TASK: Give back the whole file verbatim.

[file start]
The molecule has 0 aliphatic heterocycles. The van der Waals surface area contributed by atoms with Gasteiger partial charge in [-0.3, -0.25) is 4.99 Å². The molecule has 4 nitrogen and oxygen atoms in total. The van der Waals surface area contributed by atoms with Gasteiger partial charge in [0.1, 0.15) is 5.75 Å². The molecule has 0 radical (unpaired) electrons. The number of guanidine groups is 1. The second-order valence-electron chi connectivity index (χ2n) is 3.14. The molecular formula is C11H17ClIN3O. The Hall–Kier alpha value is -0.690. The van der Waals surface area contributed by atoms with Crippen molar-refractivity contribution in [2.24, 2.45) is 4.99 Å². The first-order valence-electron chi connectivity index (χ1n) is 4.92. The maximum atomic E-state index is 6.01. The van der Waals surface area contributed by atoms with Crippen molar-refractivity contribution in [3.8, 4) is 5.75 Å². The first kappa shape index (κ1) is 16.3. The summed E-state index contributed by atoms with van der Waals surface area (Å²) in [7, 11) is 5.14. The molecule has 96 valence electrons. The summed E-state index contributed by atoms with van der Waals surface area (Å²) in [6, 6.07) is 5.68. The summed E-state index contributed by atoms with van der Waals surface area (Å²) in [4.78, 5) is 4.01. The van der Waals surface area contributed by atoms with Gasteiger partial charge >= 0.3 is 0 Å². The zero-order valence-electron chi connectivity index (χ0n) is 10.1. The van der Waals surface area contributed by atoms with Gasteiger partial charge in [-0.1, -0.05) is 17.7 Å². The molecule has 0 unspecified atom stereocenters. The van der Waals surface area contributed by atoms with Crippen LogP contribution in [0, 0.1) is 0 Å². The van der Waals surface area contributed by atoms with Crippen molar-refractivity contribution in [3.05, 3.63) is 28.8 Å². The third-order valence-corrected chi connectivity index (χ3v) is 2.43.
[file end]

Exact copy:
The molecule has 0 aliphatic heterocycles. The van der Waals surface area contributed by atoms with Gasteiger partial charge in [-0.3, -0.25) is 4.99 Å². The molecule has 4 nitrogen and oxygen atoms in total. The van der Waals surface area contributed by atoms with Gasteiger partial charge in [0.1, 0.15) is 5.75 Å². The molecule has 0 radical (unpaired) electrons. The number of guanidine groups is 1. The second-order valence-electron chi connectivity index (χ2n) is 3.14. The molecular formula is C11H17ClIN3O. The Hall–Kier alpha value is -0.690. The van der Waals surface area contributed by atoms with Crippen molar-refractivity contribution in [2.24, 2.45) is 4.99 Å². The first-order valence-electron chi connectivity index (χ1n) is 4.92. The maximum atomic E-state index is 6.01. The van der Waals surface area contributed by atoms with Crippen molar-refractivity contribution in [3.8, 4) is 5.75 Å². The first kappa shape index (κ1) is 16.3. The summed E-state index contributed by atoms with van der Waals surface area (Å²) in [7, 11) is 5.14. The molecule has 96 valence electrons. The summed E-state index contributed by atoms with van der Waals surface area (Å²) in [6, 6.07) is 5.68. The summed E-state index contributed by atoms with van der Waals surface area (Å²) in [4.78, 5) is 4.01. The van der Waals surface area contributed by atoms with Gasteiger partial charge >= 0.3 is 0 Å². The zero-order valence-electron chi connectivity index (χ0n) is 10.1. The van der Waals surface area contributed by atoms with Gasteiger partial charge in [-0.1, -0.05) is 17.7 Å². The molecule has 0 unspecified atom stereocenters. The van der Waals surface area contributed by atoms with Crippen LogP contribution in [0, 0.1) is 0 Å². The van der Waals surface area contributed by atoms with Crippen molar-refractivity contribution in [3.05, 3.63) is 28.8 Å². The third-order valence-corrected chi connectivity index (χ3v) is 2.43.